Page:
BERLIN, GERMANY - APRIL 22: The logo of Swedish payment provider Klarna is shown on the display of a smartphone on April 22, 2020 in Berlin, Germany. (Photo by Thomas Trutschel/Photothek via Getty Images)

BNPL services have become increasingly popular over the last year, particularly as the coronavirus pandemic forced people to shop online as non-essential stores were closed during national lockdowns. Photo: Thomas Trutschel/Photothek via Getty Images

New research has revealed the pitfalls of unregulated Buy Now Pay Later (BNPL) agreements for Christmas shoppers in Britain, with two in five users in unclear of what it is they are signing up to.

The data, commissioned by Barclays, found that 36% of BNPL customers do not fully understand the consequences of missing repayments, while 52% are unaware that unregulated BNPL providers do not have to carry out robust affordability checks.

More than a quarter (27%) of UK adults have used BNPL so far, according to the study, and almost half of these admitted to doing their Christmas shopping using this payment method to purchase gifts for family and friends this year.

BNPL services have become increasingly popular over the last year, particularly as the coronavirus pandemic forced people to shop online as non-essential stores were closed during national lockdowns.

Companies such as Klarna, Clearpay, and Laybuy have offered millions of shopping alternative ways of paying for their goods, including splitting payments at checkouts, or paying for their goods, which in most cases are fashion items, in 30 days, interest-free.

A growing number of retailers have also jumped on board, including Asos (ASC.L), JD Sports (JD.L), H&M (HM-B.ST) and Marks and Spencer (MKS.L), among others.

However, concerns have been mounting that consumers will be encouraged to spend beyond their means as shopping debts continue to rise across the UK.

Read more: Watchdog to crackdown on £2.7bn ‘buy now pay later’ industry

Barclays revealed on Friday that 36% of Brits admit to using BNPL to spend more than they can afford, and 35% expect to use it more often as the cost of living increases.

A quarter of 2,000 respondents reported struggling to keep track of their spending, having taken out loans with several BNPL providers, while around one in four said this has caused them to miss a repayment.

“One of the pitfalls of unregulated products is that thorough checks on a customer’s personal financial circumstances are not always carried out, and as a result, customers may be more likely to have insufficient funds available to pay back borrowing on time,” Barclays said.

It also provided advice to those signing up to new credit agreements, asking consumers to ask: what is the cheapest form of credit for your needs; can you afford the repayments; how will you manage the repayments; and what level of protection are you looking for.

Watch: Should I pay off debt or save money during the coronavirus pandemic?

Antony Stephen, chief executive of Barclays Partner Finance, said: “This research shows that more must be done to educate consumers using unregulated ‘buy now pay later’ products.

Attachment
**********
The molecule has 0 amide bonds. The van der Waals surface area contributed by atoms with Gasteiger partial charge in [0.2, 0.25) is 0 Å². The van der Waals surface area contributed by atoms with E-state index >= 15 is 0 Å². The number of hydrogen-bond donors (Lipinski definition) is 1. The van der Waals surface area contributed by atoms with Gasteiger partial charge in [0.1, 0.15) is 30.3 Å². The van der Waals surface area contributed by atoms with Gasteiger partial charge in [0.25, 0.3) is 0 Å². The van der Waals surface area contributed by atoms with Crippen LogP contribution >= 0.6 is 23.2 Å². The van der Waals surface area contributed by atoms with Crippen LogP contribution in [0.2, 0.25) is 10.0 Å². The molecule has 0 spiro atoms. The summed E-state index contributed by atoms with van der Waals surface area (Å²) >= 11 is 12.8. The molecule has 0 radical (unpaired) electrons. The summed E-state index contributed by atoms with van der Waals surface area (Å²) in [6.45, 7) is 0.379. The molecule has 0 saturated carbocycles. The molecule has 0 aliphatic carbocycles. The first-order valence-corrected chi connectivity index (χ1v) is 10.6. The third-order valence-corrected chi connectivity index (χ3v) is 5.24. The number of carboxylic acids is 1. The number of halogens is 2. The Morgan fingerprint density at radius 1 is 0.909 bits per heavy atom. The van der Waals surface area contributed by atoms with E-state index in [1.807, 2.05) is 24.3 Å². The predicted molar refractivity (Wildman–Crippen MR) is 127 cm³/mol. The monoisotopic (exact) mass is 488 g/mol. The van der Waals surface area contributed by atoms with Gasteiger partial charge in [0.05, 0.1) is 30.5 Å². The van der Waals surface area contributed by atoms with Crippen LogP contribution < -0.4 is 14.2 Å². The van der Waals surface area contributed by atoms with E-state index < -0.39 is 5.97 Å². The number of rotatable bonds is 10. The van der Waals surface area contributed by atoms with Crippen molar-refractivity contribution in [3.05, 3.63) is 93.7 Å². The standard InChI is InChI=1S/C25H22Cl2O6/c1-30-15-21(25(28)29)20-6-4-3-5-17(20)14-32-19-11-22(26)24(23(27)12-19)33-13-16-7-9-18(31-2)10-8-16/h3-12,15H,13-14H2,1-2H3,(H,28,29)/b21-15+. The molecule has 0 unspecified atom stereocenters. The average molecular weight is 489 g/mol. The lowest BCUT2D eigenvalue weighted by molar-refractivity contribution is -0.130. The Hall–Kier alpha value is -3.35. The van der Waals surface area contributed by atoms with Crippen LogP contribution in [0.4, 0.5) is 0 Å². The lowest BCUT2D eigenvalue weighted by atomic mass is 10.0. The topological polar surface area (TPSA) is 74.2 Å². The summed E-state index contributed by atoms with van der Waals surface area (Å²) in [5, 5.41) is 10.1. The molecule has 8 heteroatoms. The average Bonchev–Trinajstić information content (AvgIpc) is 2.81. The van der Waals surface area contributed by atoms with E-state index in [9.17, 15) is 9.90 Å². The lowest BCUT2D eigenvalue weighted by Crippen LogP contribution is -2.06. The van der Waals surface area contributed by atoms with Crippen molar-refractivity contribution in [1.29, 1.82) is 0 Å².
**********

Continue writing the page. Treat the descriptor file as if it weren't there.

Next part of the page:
“Too many people are taking out these loans without realising the impact it could have on their finances and with festive shopping in full swing, it’s important shoppers don’t run the risk of signing up to agreements, which they may struggle to repay affordably in future.

“To protect consumers against taking on more debt than they can comfortably afford to repay, and to ensure minimum standards exist across the sector, we believe regulation should ensure all BNPL providers are required to undertake appropriate affordability assessments, consistent with those in place for other regulated consumer credit products.”

Last month, the UK government launched a consultation on buy now, pay later services for the first time ever, in a bid to regulate the sector.

The Treasury department set out “policy options to achieve a proportionate approach to regulation of BNPL”.

As BNPL is not currently regulated by the UK’s financial watchdog, there is no obligation for providers to conduct creditworthiness assessments as part of taking on new customers or when entering into individual agreements.

“There is always a balance to be struck to ensure that consumers are given appropriate protections without unduly limiting the availability and cost of useful financial products,” the consultation said.

The Treasury will decide how the sector’s credit checks, fees and marketing are regulated, and will be seeking views on where it should draw the boundary for regulation of BNPL products.

READ MORE: Klarna’s $650m mega-round makes it Europe’s most valuable private fintech

The consultation said the government is open to receiving feedback on its suggestions until 6 January.

The changes proposed also include highlighting disclosures on the consequences of using BNPL services, such as arrears fees or debt being transferred to a debt collection agency.

“When lending is regulated, robust affordability assessments are required on a customer’s personal financial circumstances before a loan is approved. This ensures credit is affordable, and that the customer is only borrowing what they are comfortably able to pay back,” Barclays said.

“One of the pitfalls of unregulated products is that thorough checks on a customer’s personal financial circumstances are not always carried out, and as a result, customers may be more likely to have insufficient funds available to pay back borrowing on time.”

Watch: How to prevent getting into debt